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Biking tandem rides across the country for charity


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By Sam Beishuizen




When sophomore Cutters rider Wes Bates found a post in Facebook group asking if anyone was interested in riding a bicycle across the country , his interest was immediately peaked.

“I was like, ‘Hell yeah,’ I want to do this,” Bates said. “So I started figuring out how to sign up.”

The cross-country riding invitation was posted by Michael Staley, 33, who was taking a break from his job as chief of staff for Rep. Spencer Bachus, R-Ala. 6th District, to ride 3,360 miles to help raise awareness of Duchenne muscular dystrophy.

The cause hit home for Bates, who had recently lost a friend who had passed away from DMD.

“At first, I didn’t even know we would be raising money,” Bates said. “Then I found out he was raising money for Duchenne which was really crazy, because we had a family friend pass away from Duchenne this past December. So, it was really crazy how that kind of came together.”

Together, the cycling team Ride4Gabe partnered with the nonprofit organization Hope For Gabe formed to help 9-year-old Gabe Griffin, who has the genetic disease.

DMD causes a gradual degeneration of muscles that will begin to shut down the heart and respiratory system.

It predominantly occurs in boys and will oftentimes lead to early death, with the life expectancy of those with DMD ranging from late teens to early 40s and 50s.

Bates and Staley have been joined by a caravan of people, including Gabe’s father Scott Griffin, in raising money and spreading the word about DMD.

The group has already raised $40,000 while also generating attention for a potentially life-saving drug called eteplirsen that has not yet been approved by the Food and Drug Administration.

The experimental drug, Bates explained, cannot reverse the effects of DMD but is believed to be able to stop the progression of the disease. Bates and the Hope For Gabe team believe the drug could greatly improve the quality of life for people like Gabe.

“Right now Gabe can walk, but in the next year or two he might be in a wheelchair,” Bates said. “If he’s in a wheelchair, he’ll never get out of there. If we can get him this drug now then potentially he can keep walking.”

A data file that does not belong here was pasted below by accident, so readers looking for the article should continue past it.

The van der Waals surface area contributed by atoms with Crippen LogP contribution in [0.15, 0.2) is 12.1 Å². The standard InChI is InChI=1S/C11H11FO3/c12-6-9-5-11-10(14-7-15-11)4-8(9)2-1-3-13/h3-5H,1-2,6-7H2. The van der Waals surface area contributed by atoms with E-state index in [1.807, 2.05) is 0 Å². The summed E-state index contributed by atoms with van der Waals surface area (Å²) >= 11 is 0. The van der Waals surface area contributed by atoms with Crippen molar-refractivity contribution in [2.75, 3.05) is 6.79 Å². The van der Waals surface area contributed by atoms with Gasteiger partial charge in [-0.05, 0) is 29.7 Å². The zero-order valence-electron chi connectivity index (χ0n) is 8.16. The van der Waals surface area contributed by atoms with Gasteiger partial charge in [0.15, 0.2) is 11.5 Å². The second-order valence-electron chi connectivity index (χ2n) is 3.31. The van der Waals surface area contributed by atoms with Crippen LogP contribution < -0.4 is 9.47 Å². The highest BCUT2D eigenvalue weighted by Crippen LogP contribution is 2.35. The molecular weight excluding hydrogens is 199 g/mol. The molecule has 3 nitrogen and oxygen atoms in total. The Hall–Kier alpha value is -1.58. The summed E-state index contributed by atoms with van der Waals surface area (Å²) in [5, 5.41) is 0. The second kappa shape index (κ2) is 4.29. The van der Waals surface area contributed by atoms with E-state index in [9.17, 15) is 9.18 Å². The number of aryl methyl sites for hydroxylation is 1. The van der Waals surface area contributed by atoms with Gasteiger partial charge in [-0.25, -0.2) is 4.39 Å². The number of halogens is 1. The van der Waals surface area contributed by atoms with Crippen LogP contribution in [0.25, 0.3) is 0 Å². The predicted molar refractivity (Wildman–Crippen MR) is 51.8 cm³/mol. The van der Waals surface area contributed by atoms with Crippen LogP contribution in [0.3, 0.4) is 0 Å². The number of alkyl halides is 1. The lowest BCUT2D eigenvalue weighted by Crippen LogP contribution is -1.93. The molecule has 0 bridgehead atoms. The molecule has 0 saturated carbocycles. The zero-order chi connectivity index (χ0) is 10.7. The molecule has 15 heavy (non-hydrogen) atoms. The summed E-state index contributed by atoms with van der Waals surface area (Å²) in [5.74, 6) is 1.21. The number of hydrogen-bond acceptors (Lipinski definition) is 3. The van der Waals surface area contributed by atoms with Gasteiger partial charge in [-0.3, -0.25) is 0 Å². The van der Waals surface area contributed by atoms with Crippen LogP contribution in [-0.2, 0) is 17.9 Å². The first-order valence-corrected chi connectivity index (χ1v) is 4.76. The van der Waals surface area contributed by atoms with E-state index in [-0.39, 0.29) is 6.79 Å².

Bates is currently in the midst of the second week of the 3,360 mile trip. The riders began the marathon ride with the back tires of the bikes touching the Pacific Ocean’s water in Oregon and are scheduled to finish Aug. 14, in Mobile, Ala.

The cyclists are averaging about 90 miles a day, riding six days a week and resting on the seventh day. The planned route takes the team mostly along flat highways, starting the ride at 7 a.m. and ending around 4 p.m., depending on how the riders are feeling on a given day.

Bates trains competitively as a member of the Cutters Little 500 team and is used to the physical strains of cycling, but he said the endurance of a cross-country trip forces him to pace himself more conservatively.

“It’s a different style of riding,” he said. “You need to really pace yourself and make sure you have it in you to go five, six days at a time. It’s a different riding style, but you still need to be in shape either way.”

Bates said it isn’t the physical riding that is the most strenuous part of the journey — it’s fending off boredom.

During eight hour stints, Bates spends his time listening to music and talking with the members of the Hope For Gabe Team to pass the time.

His biggest motivation has been remembering the inspiration for the ride — Gabe.

“We think about the boys like Gabe that can’t ride a bicycle and we’re just very thankful we’re able to do this,” Bates said. “That’s what keeps us going is knowing this is nothing compared to what these boys are going through.”

The group will post updates on its Hope for Gabe Inc. Facebook page during the ride. Bates’ daily route is available for tracking through ride4gabe.com and opportunities to donate to the organization are available through hopeforgabe.org .

The team still has many miles left in the cross-country journey and Bates knows there are long days ahead of him — they are currently near Moran, Wyo. — but he wouldn’t want it any other way.

“Seeing people stop alongside the road and seeing how much support you get on Facebook or social media all makes it worth it,” Bates said. “There’s been a lot of really great people we’ve met, and it’s been a really rewarding experience. I’m excited to keep going and keep spreading the word for our organization.”

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